- Low price
- Compact form factor
- Poor screen
- Shoddy Camera
- No Wi-Fi
Review Price free/subscription
Some of us want a phone to be all singing and all dancing. We want a large touchscreen, social networking, app stores, great video playback. You name it, we'll probably want it – yes, I can even see a use for a kitchen sink if you can somehow fit it in my pocket. However, this certainly isn't true for everyone. Many of you just want a simple, easy-to-use phone for, you know, calling and texting. It's at just such a market that the Nokia 7230 is targeted so let's see if it's a good bet.
This is a fairly elegant phone. Thanks to its slider format, its front is kept clutter-free and the chrome, gun metal and black colour scheme is simple but effective. Slide it open and a white-on-black keypad is revealed, which again is plain but generally attractive. Closed, the phone measures 98 x 48 x 14.8mm so it’s a fair bit shorter but noticeably fatter than your basic candybar phone – something that's to be expected for a slider, of course. With it open, the phone's length increases to a sizeable 127mm.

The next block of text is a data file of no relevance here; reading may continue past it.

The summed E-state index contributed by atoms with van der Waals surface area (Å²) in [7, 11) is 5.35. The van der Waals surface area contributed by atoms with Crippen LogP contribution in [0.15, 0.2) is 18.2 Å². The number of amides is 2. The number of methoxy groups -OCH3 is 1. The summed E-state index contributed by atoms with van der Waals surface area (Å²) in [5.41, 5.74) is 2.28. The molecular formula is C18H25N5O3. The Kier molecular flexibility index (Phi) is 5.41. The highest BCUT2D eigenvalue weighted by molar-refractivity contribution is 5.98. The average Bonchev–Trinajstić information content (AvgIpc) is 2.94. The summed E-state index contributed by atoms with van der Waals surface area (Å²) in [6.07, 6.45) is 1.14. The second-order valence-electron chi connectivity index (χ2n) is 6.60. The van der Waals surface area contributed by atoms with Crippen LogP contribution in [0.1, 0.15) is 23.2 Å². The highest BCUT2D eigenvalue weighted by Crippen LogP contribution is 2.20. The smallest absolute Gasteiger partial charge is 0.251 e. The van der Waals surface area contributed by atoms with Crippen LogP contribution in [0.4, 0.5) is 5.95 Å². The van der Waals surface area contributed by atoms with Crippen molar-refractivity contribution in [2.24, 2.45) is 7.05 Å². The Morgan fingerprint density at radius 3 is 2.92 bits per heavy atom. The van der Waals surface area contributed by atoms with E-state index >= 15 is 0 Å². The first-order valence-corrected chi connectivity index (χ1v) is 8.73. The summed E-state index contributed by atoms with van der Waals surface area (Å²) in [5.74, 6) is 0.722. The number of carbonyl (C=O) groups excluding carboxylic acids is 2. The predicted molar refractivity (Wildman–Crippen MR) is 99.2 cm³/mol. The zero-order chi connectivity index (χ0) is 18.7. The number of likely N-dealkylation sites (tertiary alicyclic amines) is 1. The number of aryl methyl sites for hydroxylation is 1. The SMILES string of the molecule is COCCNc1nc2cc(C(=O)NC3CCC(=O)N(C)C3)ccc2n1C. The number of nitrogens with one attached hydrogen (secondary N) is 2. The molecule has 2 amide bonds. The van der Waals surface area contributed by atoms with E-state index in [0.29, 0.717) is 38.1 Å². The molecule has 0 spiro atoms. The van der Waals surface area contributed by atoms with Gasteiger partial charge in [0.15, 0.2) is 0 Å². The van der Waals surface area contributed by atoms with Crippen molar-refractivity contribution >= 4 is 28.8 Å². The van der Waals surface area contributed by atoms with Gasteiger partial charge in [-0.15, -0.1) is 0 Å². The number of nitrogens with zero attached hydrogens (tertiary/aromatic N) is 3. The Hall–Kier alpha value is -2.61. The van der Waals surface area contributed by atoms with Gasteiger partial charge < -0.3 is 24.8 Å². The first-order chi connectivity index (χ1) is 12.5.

On the whole, build quality seems to be good with a strong, sprung slide mechanism, individual plastic keypad buttons, and a generally solid feel. The only obvious downside is the screen and its surround. They're both built from slightly wobbly plastic so are going to be prone to scratching and just feel rather cheap. On top of this, the finely etched screen surround and the bevelled chrome edge are particularly adept at catching any and every possible distracting light.
The same circular etching found on the screen surround is mirrored on the battery cover on the back. Rather like the front, it doesn't look bad as such but doesn't exactly stand out from the crowd. Yank the battery cover off and remove the battery and you can access the SIM slot and a microSD slot. As always, we would rather you could access the microSD slot without having to power down your phone, though this is a relatively minor grievance.
Another thing that bugs us is the lack of volume controls. During calls and while you have the media player open you can adjust the volume using the up and down buttons of the D-pad. However, if you have music on in the background while browsing the web or want to adjust ringer volume, you have to scurry back to the media player or dive deep into the menu structure to make your adjustments. This omission is relatively common on cheaper handsets but the Nokia 7230 is not really a budget phone and models much cheaper than it still have these controls.
What makes this all the more baffling is that this phone has a proper headphone jack, making it easy to use your own choice of headphones – something that's much rarer on cheap handsets. Alongside the headphone jack is a micro-USB socket for connecting the phone to a PC and charging it. There's also an old-school proprietary Nokia charging socket, which is useful as it will charge the phone faster than over USB.
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